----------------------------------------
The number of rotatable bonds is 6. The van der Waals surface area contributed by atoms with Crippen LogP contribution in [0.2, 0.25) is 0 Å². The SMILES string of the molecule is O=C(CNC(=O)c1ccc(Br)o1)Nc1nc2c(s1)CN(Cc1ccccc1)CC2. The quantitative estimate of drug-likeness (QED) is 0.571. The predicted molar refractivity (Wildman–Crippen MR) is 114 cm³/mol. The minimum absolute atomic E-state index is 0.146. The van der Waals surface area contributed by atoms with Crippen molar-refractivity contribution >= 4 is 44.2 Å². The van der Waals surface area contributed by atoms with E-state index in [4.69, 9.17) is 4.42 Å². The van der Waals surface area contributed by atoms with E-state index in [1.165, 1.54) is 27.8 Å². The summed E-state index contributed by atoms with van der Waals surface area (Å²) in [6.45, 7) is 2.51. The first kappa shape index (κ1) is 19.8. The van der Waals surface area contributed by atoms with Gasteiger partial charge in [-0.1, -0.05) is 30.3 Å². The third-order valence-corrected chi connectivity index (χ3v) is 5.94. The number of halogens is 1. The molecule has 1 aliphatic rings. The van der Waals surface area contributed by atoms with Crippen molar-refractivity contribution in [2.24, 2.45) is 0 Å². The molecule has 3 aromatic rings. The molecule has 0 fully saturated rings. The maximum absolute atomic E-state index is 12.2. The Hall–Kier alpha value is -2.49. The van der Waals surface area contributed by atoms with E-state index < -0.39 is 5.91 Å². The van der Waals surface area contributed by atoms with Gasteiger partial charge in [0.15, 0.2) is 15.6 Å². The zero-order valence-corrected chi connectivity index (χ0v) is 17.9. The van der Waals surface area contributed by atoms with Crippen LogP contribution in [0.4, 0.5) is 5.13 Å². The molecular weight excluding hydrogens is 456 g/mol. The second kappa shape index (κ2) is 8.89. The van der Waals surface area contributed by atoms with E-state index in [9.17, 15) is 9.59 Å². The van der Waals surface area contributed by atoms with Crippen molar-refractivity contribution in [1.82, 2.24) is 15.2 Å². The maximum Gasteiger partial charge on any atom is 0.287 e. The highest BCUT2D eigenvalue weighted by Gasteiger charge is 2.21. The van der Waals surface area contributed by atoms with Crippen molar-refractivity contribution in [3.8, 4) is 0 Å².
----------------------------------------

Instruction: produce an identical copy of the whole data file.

The number of rotatable bonds is 6. The van der Waals surface area contributed by atoms with Crippen LogP contribution in [0.2, 0.25) is 0 Å². The SMILES string of the molecule is O=C(CNC(=O)c1ccc(Br)o1)Nc1nc2c(s1)CN(Cc1ccccc1)CC2. The quantitative estimate of drug-likeness (QED) is 0.571. The predicted molar refractivity (Wildman–Crippen MR) is 114 cm³/mol. The minimum absolute atomic E-state index is 0.146. The van der Waals surface area contributed by atoms with Crippen molar-refractivity contribution >= 4 is 44.2 Å². The van der Waals surface area contributed by atoms with E-state index in [4.69, 9.17) is 4.42 Å². The van der Waals surface area contributed by atoms with E-state index in [1.165, 1.54) is 27.8 Å². The summed E-state index contributed by atoms with van der Waals surface area (Å²) in [6.45, 7) is 2.51. The first kappa shape index (κ1) is 19.8. The van der Waals surface area contributed by atoms with Gasteiger partial charge in [-0.1, -0.05) is 30.3 Å². The third-order valence-corrected chi connectivity index (χ3v) is 5.94. The number of halogens is 1. The molecule has 1 aliphatic rings. The van der Waals surface area contributed by atoms with Crippen molar-refractivity contribution in [2.24, 2.45) is 0 Å². The molecule has 3 aromatic rings. The molecule has 0 fully saturated rings. The maximum absolute atomic E-state index is 12.2. The Hall–Kier alpha value is -2.49. The van der Waals surface area contributed by atoms with E-state index < -0.39 is 5.91 Å². The van der Waals surface area contributed by atoms with Gasteiger partial charge in [0.15, 0.2) is 15.6 Å². The zero-order valence-corrected chi connectivity index (χ0v) is 17.9. The van der Waals surface area contributed by atoms with Crippen LogP contribution in [0.4, 0.5) is 5.13 Å². The molecular weight excluding hydrogens is 456 g/mol. The second kappa shape index (κ2) is 8.89. The van der Waals surface area contributed by atoms with E-state index in [9.17, 15) is 9.59 Å². The van der Waals surface area contributed by atoms with Crippen molar-refractivity contribution in [1.82, 2.24) is 15.2 Å². The maximum Gasteiger partial charge on any atom is 0.287 e. The highest BCUT2D eigenvalue weighted by Gasteiger charge is 2.21. The van der Waals surface area contributed by atoms with Crippen molar-refractivity contribution in [3.8, 4) is 0 Å².